A focus group can be defined as a group of... together at set times to discuss set topics in an... Focus Groups

Focus Groups
A focus group can be defined as a group of individuals chosen by researchers to meet
together at set times to discuss set topics in an organised manner and to make
judgments on them. The discussion and judgment-making are guided by a group
facilitator usually known as a ‘moderator’.
The main purpose of focus groups is to draw upon respondents’ attitudes, feelings,
beliefs, experiences and reactions in a way in which would not be feasible using other
methods of data-gathering, for example observation, one-to-one interviewing, or
questionnaire surveys.
A key aspect of focus groups is an emphasis on organised discussion. It is, however,
important to distinguish between focus groups and other forms of structured group
interview. Any group interview will involve taking data from a number of people at the
same time; but focus groups specifically rely on interaction within the group that is
based on topics supplied by the researcher. Thus, the key benefit of focus groups is the
insight and data produced by the interaction between participants. It is worth noting
that Nominal Group Technique (Link to FB7) has similar benefits but with a structure
that is more easily standardised.
In terms of evaluating teaching, modules or programmes, focus groups are particularly
useful for:
generating hypotheses about phenomena that seem to have no explanation
generating possible solutions to problems – especially those that seem
particularly intractable
generating students suggestions for improvement
They are also useful for:
obtaining insights into the different perspectives held by students
observing how students are influenced by their peer group
exploring the degree of consensus on a given topic
gathering student opinion on potential changes
gathering student opinion on changes after they have been made
As with all interviews, however, be careful not to assume that the opinions given are
definitive. Respondents are speaking in a specific context and this can make it difficult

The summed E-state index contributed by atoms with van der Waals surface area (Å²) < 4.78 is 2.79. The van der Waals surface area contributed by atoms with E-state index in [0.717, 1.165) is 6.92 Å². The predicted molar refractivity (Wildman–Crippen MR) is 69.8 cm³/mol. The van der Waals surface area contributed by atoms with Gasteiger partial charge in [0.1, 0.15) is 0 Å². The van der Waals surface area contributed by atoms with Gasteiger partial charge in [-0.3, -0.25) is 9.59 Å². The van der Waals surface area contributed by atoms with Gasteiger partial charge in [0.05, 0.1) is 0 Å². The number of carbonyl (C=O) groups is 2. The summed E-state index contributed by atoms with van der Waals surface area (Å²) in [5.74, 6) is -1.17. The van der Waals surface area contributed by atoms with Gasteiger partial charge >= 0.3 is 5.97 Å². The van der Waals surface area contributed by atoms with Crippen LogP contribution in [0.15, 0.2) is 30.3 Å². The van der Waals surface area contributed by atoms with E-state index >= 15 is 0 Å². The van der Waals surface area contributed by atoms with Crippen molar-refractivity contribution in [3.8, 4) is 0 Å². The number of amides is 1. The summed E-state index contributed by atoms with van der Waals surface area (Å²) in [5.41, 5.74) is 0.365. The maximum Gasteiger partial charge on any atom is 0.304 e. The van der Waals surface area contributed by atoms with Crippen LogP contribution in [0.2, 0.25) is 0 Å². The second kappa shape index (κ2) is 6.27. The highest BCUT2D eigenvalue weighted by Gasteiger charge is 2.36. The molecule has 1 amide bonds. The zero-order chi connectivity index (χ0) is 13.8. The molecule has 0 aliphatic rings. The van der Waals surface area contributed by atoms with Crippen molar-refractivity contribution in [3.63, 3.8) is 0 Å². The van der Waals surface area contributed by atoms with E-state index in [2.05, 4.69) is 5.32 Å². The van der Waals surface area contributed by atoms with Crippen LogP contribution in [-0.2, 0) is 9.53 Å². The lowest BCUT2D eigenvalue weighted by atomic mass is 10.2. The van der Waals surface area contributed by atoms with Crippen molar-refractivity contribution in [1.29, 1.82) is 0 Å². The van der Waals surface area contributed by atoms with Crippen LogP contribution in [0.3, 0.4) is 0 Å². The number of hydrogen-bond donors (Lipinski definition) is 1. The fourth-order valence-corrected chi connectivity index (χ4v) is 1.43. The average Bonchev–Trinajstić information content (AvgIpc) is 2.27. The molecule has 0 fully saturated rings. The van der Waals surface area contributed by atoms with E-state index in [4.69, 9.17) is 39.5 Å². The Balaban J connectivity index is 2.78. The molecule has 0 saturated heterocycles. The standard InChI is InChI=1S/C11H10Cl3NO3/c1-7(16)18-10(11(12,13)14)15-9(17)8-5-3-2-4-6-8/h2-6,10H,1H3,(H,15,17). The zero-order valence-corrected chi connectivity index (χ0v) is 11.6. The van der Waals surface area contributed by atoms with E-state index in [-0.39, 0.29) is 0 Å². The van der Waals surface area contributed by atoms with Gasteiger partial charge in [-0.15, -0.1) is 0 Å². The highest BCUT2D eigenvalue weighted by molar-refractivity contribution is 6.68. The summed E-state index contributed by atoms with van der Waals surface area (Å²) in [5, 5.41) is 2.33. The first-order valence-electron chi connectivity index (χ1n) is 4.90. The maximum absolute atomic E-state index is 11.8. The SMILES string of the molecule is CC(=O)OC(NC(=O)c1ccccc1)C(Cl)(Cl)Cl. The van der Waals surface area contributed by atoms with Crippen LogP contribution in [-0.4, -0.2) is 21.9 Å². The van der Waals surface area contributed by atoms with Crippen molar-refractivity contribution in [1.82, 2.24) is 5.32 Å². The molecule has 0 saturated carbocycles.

to identify which judgments will remain static once the group session is over.
Setting up and managing a focus group
Focus groups probably work best if they consist of between six and ten participants but
there is no hard and fast rule about this.
For some evaluations you might want to establish several parallel focus groups so that
comparisons can be made. However, for educational evaluation it is probably more
useful to have one group. This should meet several times (otherwise it is little different
to a structured discussion) If possible, a neutral location should be used in order to
avoid either negative or positive associations with a particular site or building (Powell
& Single 1996).
Focus groups to function best when they have a skilful and effective ‘moderator’. The
moderator is responsible for:
ensuring everyone understands the purpose and goals of the group,
putting people at their ease, and
facilitating effective interaction between group members.
Throughout the meeting moderators should promote debate by:
asking open questions
asking for clarification regarding particular contributions
asking for details or examples
moving things on when the conversation gets stuck or drifts
keeping the discussion focussed
ensuring everybody speaks
On the other hand, moderators must remain broadly neutral so as not to steer the group
to a predetermined end.
For further reading see: Social Research Update 19, Winter 1997, The University of
Surrey. http://www.soc.surrey.ac.uk/sru/SRU19.html